regulations. This rule amends the regulations in 27 CFR part 478 by 
removing the 90-day residency requirement in the definition of ``State 
of residence'' in Sec.  478.11. The rule also removes the unique proof 
of residency requirements in Sec. Sec.  478.124 and 478.125 for aliens 
purchasing a firearm. Therefore, upon the effective date of this 
interim final rule, an alien lawfully present in the United States 
acquiring a firearm will be subject to the same residency and proof of 
residency requirements that apply to U.S. citizens.
    In addition, upon the effective date of this interim final rule, 
ATF Ruling 2004-1 (approved March 22, 2004) will become obsolete.

How This Document Complies With the Federal Administrative Requirements 
for Rulemaking

A. Executive Order 12866 and Executive Order 13563

    This rule has been drafted and reviewed in accordance with 
Executive Order 12866, ``Regulatory Planning and Review,'' section 
1(b), The Principles of Regulation, and with Executive Order 13563, 
``Improving Regulation and Regulatory Review.'' The Department of 
Justice has determined that this rule is a ``significant regulatory 
action'' under Executive Order 12866, section 3(f), and accordingly 
this rule has been reviewed by the Office of Management and Budget 
(OMB). However, this rule will not have an annual effect on the economy 
of $100 million, nor will it adversely affect in a material way the 
economy, a sector of the economy, productivity, competition, jobs, the

[[Page 33632]]

environment, public health, or safety, or State, local or tribal 
governments or communities. Accordingly, this rule is not an 
economically significant rulemaking action as defined by Executive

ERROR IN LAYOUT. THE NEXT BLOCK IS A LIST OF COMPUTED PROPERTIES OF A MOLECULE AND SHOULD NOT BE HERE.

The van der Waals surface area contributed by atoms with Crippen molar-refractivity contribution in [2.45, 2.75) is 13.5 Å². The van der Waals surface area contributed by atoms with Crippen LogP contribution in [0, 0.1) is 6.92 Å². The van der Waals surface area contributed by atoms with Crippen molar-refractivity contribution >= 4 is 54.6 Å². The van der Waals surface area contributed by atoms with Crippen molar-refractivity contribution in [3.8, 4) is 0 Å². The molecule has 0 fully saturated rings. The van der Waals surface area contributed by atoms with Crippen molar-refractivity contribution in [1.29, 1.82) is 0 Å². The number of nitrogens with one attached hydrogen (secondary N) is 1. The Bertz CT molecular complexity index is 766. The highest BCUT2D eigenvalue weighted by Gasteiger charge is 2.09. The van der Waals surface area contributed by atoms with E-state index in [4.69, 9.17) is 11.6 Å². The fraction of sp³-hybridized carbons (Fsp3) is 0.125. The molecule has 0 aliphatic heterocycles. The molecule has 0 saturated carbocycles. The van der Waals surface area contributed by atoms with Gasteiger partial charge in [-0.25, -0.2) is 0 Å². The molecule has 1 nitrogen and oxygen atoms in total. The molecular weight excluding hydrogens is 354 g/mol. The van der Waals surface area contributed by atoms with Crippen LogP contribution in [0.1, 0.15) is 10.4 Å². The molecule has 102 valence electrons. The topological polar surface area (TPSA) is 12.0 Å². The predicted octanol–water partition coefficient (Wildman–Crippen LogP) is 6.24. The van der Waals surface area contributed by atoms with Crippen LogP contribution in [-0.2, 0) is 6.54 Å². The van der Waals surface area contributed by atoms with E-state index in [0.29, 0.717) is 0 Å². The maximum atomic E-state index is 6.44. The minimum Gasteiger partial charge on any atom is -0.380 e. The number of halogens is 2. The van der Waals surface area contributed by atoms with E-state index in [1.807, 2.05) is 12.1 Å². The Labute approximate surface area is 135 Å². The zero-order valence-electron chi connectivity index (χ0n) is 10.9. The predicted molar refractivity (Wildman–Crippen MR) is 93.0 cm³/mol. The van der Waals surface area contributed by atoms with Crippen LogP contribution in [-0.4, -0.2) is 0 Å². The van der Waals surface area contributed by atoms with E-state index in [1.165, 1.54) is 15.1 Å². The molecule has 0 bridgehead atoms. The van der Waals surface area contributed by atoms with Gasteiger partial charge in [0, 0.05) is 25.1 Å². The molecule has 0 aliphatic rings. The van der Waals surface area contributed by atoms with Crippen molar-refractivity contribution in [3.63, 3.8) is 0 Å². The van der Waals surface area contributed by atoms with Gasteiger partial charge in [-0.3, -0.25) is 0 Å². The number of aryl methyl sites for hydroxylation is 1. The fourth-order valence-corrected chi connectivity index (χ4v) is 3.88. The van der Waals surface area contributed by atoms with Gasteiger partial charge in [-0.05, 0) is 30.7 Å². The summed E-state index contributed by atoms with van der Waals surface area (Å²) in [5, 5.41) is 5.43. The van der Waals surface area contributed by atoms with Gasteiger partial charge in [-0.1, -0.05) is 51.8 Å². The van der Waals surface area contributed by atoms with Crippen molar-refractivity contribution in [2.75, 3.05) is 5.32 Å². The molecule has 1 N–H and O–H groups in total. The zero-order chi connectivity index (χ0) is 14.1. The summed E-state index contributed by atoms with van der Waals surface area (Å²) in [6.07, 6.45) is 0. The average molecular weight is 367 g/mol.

Order 12866.
    The interim final rule removes restrictions and lessens burdens on 
various parties. It removes the 90-day residency requirement applicable 
only to aliens legally in the United States and not to citizens, as 
well as the requirement that aliens, but not citizens, purchasing a 
firearm provide proof of 90 days continuous residency through 
substantiating documentation (e.g., utility bills or a lease 
agreement). Upon the rule's effective date, lawfully present aliens and 
U.S. citizens will be subject to the same residency and proof of 
residency requirements. This will reduce the time burden on both 
nonlicensees (i.e., aliens lawfully present in the United States) and 
licensees from completing the paperwork requirements associated with 
transferring firearms. As explained below, ATF estimates that this rule 
will reduce such burdens by approximately 2,457 hours (1,867 hours for 
nonlicensees + 590 hours for licensees).
    The burden placed on all nonlicensees acquiring firearms, including 
alien purchasers, involves the time it takes to indicate their State of 
residence on ATF Form 4473. In calendar year 2010, ATF estimates that 
Form 4473 was completed 14,409,616 times and that it took four seconds 
for a firearms purchaser to provide his or her State of residence on 
the form. As such, ATF estimates the total time for firearms purchasers 
to indicate their State of residence on the form to be approximately 
16,010 hours. In the case of an alien purchaser who is legally in the 
United States, the purchaser must provide the licensee with proof of 
residency through the use of documentation showing that the individual 
has resided in the State continuously for at least 90 days prior to the 
transfer of the firearm. ATF estimates that in calendar year 2010, 
approximately 23,582 aliens purchased firearms. ATF estimates the